I totally agree that a really fast bulk is not a good idea but, for someone new to training,  8-10 lbs added over a 12 week cycle would be perfectly acceptable. If it became apparent that bf was starting to rise more than was desirable (maybe by the end of the first year of training) then calories above maintenance could be reduced - perhaps a drop to around 1/2 lb a week gain or 6lbs over a 12 week cycle.

    Sci: how do you know that your 12lb bodyweight increase was a 50:50 muscle to fat ratio? What about fluids?

    <div></div><div id="QUOTEHEAD">QUOTE</div><div id="QUOTE">My personal expierence is that I have weighed as much as 212 pounds at 12% bodyfat...yet I looked like shi-t.

    However now I weigh around 187 at 12% and have some abs and weighmore lean.</div>

    So, Joe @ 212lbs bw and 12% bf you looked rubbish but @ 187lbs and 12% bf you look better?  [​IMG] Hmmm. So in the first case your lbm was around 186.5lbs and in the second case it was around 164.5lbs. A difference of nearly 20lbs lbm yet only 3lbs bf! How do you weigh more lean? Perhaps you were carrying a lot of fluid when you were bulking?  [​IMG]</div>
    point 1. maybe you trained hard and WRONG or maybe you hadn´t found your personal formula for success which is what I was in one way implying. Maybe you ate the wrong balance of macronutrients.

    point2. see point 1 above.

    point 3. I guess to get it approximately right one needs to be a little obsessive in determining the balance of nutrients on needs. what you think is maintenance maybe way off. I eat when I am hungry and using my own personal ratios of macronutrients.

    point 4. if you are habitually training, your body is better at isolating amino acids from ingested protein sources, get it?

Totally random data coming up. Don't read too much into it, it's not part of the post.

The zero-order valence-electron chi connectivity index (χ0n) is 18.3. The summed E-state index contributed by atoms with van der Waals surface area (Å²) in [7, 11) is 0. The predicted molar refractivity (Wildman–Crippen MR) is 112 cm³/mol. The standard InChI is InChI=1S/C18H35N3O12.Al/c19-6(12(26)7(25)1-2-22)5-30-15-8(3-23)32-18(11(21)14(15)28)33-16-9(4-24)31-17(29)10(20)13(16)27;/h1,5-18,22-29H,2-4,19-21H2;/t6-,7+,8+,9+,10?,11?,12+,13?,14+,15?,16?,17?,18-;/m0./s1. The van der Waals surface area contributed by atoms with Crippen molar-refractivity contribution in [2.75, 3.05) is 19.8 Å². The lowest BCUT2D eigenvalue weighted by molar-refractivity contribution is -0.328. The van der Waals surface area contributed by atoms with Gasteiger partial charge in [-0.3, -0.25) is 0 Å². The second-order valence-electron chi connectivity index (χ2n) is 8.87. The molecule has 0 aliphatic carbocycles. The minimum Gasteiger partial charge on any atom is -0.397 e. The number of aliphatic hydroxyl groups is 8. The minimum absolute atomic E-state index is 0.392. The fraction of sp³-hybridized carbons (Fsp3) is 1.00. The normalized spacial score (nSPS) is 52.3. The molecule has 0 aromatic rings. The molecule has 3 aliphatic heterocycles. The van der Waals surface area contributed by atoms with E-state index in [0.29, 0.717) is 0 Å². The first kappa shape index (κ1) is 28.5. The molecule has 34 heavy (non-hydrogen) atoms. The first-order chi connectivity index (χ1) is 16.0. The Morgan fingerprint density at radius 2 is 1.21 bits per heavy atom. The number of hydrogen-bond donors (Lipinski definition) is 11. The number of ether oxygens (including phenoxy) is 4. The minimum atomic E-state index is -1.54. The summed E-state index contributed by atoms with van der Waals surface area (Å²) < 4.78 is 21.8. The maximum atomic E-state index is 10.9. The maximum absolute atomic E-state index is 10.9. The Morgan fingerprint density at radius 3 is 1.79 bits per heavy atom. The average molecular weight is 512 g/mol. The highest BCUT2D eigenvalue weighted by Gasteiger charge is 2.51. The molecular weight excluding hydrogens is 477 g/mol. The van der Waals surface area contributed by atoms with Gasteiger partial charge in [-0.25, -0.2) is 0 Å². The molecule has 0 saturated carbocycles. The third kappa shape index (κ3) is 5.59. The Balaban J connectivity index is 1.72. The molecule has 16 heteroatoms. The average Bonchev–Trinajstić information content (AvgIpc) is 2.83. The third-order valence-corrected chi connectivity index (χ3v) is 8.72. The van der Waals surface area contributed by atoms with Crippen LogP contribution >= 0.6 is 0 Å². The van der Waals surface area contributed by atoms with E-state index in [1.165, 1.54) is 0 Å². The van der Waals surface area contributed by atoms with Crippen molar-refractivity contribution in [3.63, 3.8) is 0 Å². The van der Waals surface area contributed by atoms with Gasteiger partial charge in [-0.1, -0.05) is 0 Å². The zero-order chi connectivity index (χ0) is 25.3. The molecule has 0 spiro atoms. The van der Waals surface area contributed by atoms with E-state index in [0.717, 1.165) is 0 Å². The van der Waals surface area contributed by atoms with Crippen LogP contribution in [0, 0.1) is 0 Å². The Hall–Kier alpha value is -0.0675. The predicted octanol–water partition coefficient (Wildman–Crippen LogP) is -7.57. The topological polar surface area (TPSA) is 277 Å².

Natural levels of testosterone would, I imagine, make a real difference in growth rates. I would have to research it, but I am more concerned with protein intake at the moment.
     
  20. <div>
    (stevejones @ Nov. 23 2006,22:15)</div><div id="QUOTEHEAD">QUOTE</div><div id="QUOTE">To me, bulking is eating more calories than you are burning, and cutting is eating less calories than you are burning.  You can't gain muscle mass while you are cutting, and can't lose fat while you're bulking (noobs need not apply).  Your statements concerning bodyfat levels are very vague.  You never specify certain percentages.  

    <div></div><div id="QUOTEHEAD">QUOTE</div><div id="QUOTE">it would be more efficient to optimize the body to increase LBM and decrease FAT simultaneously</div>  --- impossible, especially for a bodybuilder who is already at 10%

    <div></div><div id="QUOTEHEAD">QUOTE</div><div id="QUOTE">it would be just a matter of maintianing within a given % fat levels and accepting a slower increase in LBM which is ineveitable the more one trains</div> --- sure, it's possible to maintain bf % levels within a range while you accept a slower increase in lbm, but you don't specify the bf % levels....10-15%, sure it's possible...5-8% ?  Nope, I don't think so...not unless you're very gifted.  Definitely impossible for a guy with my genetics</div>
    <div></div><div id="QUOTEHEAD">QUOTE</div><div id="QUOTE">  You can't gain muscle mass while you are cutting, and can't lose fat while you're bulking <div></div><div id="QUOTEHEAD">QUOTE</div><div id="QUOTE">

    I don´t agree with this at all. and Maybe you should read some of the articles I referenced in the protein thread.